Having beaten Spain in the RWC 1999 ‘battle of the minnows’, Uruguay targeted Georgia as their next realistic scalp. The majority of the 35,000 fans inside Aussie Stadium in Sydney appeared to favour Rugby World Cup debutants Georgia, but none would disagree Uruguay were worthy of their 24-12 win on the day.

Los Teros scored three tries to nil and the margin of victory would have been greater had a number of place kicks and drop goal attempts, particularly in the first half, gone over. Cardoso added to his try at RWC 1999 with the first of Uruguay’s scores, and he was joined on the scoresheet by Diego Lamelas and Nicolas Brignoni.

Routed by England

With a registered playing population of only 2,500 in 2003, Uruguay and eventual champions England were worlds apart in terms of resources. And the clash between the two in Brisbane was the mismatch everyone feared as England eased to a record 111-13 victory. That said, Uruguay put in a spirited performance, and for a 10-minute period in the first half they had England on the back foot. 

Trailing 42-6 at half-time, Uruguay came out determined to score a try, spurning two penalty chances near the England posts. Their adventure paid off when giant prop Pablo Lemoine muscled his way past Danny Grewcock to score in the 45th minute. From then on in, though, the one-way traffic resumed, England running in 17 tries to send the South Americans home on the back of a heavy loss.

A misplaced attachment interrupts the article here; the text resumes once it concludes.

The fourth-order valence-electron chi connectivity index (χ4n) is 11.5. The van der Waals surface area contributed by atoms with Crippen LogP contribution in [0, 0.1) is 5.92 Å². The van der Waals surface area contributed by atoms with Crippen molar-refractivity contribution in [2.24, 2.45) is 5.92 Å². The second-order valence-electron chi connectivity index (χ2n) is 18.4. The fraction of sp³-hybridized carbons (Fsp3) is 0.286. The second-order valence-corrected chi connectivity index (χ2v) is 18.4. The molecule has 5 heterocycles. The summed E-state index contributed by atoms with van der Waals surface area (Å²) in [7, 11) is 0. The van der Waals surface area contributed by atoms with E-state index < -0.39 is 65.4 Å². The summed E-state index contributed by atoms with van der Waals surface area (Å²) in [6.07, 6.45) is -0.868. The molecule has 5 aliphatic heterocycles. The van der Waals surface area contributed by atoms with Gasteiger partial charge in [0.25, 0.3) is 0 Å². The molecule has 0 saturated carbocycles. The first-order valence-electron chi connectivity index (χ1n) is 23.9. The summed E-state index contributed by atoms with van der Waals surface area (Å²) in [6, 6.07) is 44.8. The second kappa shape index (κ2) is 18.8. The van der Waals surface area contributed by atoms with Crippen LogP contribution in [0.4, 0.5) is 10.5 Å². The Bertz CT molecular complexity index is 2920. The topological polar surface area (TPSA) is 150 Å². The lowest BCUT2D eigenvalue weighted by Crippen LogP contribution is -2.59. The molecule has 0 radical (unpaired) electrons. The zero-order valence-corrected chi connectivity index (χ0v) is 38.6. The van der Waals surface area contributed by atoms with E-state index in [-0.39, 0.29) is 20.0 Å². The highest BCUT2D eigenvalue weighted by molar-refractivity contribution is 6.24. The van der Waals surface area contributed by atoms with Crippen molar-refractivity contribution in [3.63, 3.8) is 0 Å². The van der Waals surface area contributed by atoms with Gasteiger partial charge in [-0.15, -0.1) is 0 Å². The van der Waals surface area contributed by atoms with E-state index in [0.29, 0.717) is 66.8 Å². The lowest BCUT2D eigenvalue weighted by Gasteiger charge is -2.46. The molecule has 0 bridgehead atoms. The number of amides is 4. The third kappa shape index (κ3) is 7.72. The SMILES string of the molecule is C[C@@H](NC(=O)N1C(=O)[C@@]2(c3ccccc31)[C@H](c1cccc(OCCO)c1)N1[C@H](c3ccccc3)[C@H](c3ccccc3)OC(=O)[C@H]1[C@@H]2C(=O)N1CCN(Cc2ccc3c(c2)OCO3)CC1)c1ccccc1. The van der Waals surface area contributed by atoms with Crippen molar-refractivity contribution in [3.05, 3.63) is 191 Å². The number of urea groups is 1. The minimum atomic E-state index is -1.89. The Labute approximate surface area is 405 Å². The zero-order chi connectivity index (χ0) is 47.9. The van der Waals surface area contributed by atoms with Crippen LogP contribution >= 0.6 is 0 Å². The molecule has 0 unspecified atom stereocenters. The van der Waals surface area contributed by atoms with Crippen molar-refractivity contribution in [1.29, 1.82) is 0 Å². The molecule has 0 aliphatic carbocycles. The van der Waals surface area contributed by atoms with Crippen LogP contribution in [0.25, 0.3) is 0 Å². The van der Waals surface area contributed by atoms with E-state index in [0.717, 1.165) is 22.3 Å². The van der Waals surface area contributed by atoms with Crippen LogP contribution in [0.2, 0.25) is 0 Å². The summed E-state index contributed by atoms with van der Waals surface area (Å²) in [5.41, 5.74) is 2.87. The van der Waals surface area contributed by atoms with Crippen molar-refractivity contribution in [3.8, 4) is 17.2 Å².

Diego Ormaechea became the oldest player to appear in a Rugby World Cup match when he took to the field against South Africa on 15 October, 1999, aged 40 years and 26 days. He also holds the record for being the oldest ever try scorer after dotting down against Spain at Galashiels earlier in the same tournament.


Qualifying for RWC 2019 as Americas 2 at the expense of Canada, thus avoiding the repechage – their route to the last tournament England. The 38-29 win away to Canada in the first leg in Vancouver must rank as one of Uruguay’s finest-ever performances and ensured their earliest qualification for a Rugby World Cup.


The 111 points conceded by England in Brisbane at RWC 2003. It is England’s biggest winning margin at a Rugby World Cup.


“I am pleased to see my record go and it is fantastic to score two tries. I think we were unlucky not to score more,” Pablo Lemoine speaking after Uruguay ended their 12-year wait for a Rugby World Cup try in the defeat to Fiji at RWC 2015.

Daniel Herrera, coach at RWC 1999, affords himself a little dig at Uruguay’s neighbours after Los Teros’ first-ever match at the tournament ended in a win over Spain. "After six years of working for this when our older brothers (Argentina) had been in four World Cups and only won one game, well, it's like being world champions. It's almost a miracle for a country like ours to be here.” 


Fly-half hero Felipe Berchesi scored exactly half of Uruguay’s points with his five penalties at RWC 2015. His 15-point tally is two short of the all-time tournament best for an Uruguayan. That record is held by Diego Aguirre with 17 at RWC 1999.